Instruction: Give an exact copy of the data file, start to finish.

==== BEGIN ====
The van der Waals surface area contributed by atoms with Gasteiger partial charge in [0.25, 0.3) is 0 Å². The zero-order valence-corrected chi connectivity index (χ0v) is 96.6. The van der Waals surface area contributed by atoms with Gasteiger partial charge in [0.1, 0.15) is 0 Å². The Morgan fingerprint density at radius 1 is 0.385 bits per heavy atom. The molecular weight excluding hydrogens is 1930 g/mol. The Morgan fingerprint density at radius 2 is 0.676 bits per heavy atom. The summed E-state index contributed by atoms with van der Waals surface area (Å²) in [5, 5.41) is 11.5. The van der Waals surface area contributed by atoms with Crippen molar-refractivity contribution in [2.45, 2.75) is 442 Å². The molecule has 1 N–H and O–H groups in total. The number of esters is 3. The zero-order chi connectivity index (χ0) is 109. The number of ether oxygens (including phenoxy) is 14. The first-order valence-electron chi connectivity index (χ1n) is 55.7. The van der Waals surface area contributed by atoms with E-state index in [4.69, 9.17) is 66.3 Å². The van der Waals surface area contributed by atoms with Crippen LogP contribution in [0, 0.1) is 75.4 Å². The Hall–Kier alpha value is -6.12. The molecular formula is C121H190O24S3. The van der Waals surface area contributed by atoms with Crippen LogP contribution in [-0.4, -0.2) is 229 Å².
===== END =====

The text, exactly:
The van der Waals surface area contributed by atoms with Gasteiger partial charge in [0.25, 0.3) is 0 Å². The zero-order valence-corrected chi connectivity index (χ0v) is 96.6. The van der Waals surface area contributed by atoms with Gasteiger partial charge in [0.1, 0.15) is 0 Å². The Morgan fingerprint density at radius 1 is 0.385 bits per heavy atom. The molecular weight excluding hydrogens is 1930 g/mol. The Morgan fingerprint density at radius 2 is 0.676 bits per heavy atom. The summed E-state index contributed by atoms with van der Waals surface area (Å²) in [5, 5.41) is 11.5. The van der Waals surface area contributed by atoms with Crippen molar-refractivity contribution in [2.45, 2.75) is 442 Å². The molecule has 1 N–H and O–H groups in total. The number of esters is 3. The zero-order chi connectivity index (χ0) is 109. The number of ether oxygens (including phenoxy) is 14. The first-order valence-electron chi connectivity index (χ1n) is 55.7. The van der Waals surface area contributed by atoms with E-state index in [4.69, 9.17) is 66.3 Å². The van der Waals surface area contributed by atoms with Crippen LogP contribution in [0, 0.1) is 75.4 Å². The Hall–Kier alpha value is -6.12. The molecular formula is C121H190O24S3. The van der Waals surface area contributed by atoms with Crippen LogP contribution in [-0.4, -0.2) is 229 Å².